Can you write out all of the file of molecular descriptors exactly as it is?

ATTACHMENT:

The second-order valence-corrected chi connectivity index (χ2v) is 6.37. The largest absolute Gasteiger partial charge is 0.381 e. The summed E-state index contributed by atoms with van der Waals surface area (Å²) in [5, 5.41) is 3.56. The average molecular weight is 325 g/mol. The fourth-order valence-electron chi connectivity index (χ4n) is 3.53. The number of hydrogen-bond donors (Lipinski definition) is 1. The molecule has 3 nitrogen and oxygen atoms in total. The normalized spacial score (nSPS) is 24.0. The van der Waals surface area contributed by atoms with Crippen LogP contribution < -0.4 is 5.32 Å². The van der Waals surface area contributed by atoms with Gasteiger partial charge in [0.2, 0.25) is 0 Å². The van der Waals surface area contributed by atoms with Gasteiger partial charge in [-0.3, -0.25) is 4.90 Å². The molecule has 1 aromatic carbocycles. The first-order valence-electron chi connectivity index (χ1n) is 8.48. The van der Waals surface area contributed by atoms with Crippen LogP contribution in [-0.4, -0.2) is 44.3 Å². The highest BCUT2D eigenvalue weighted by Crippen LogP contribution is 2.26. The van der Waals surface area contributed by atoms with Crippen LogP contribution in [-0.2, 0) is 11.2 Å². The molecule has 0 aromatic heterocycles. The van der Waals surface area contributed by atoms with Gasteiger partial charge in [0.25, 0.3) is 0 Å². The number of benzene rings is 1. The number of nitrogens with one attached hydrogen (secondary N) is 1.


The second-order valence-corrected chi connectivity index (χ2v) is 6.37. The largest absolute Gasteiger partial charge is 0.381 e. The summed E-state index contributed by atoms with van der Waals surface area (Å²) in [5, 5.41) is 3.56. The average molecular weight is 325 g/mol. The fourth-order valence-electron chi connectivity index (χ4n) is 3.53. The number of hydrogen-bond donors (Lipinski definition) is 1. The molecule has 3 nitrogen and oxygen atoms in total. The normalized spacial score (nSPS) is 24.0. The van der Waals surface area contributed by atoms with Crippen LogP contribution < -0.4 is 5.32 Å². The van der Waals surface area contributed by atoms with Gasteiger partial charge in [0.2, 0.25) is 0 Å². The van der Waals surface area contributed by atoms with Gasteiger partial charge in [-0.3, -0.25) is 4.90 Å². The molecule has 1 aromatic carbocycles. The first-order valence-electron chi connectivity index (χ1n) is 8.48. The van der Waals surface area contributed by atoms with Crippen LogP contribution in [-0.4, -0.2) is 44.3 Å². The highest BCUT2D eigenvalue weighted by Crippen LogP contribution is 2.26. The van der Waals surface area contributed by atoms with Crippen LogP contribution in [-0.2, 0) is 11.2 Å². The molecule has 0 aromatic heterocycles. The van der Waals surface area contributed by atoms with Gasteiger partial charge in [0.25, 0.3) is 0 Å². The number of benzene rings is 1. The number of nitrogens with one attached hydrogen (secondary N) is 1.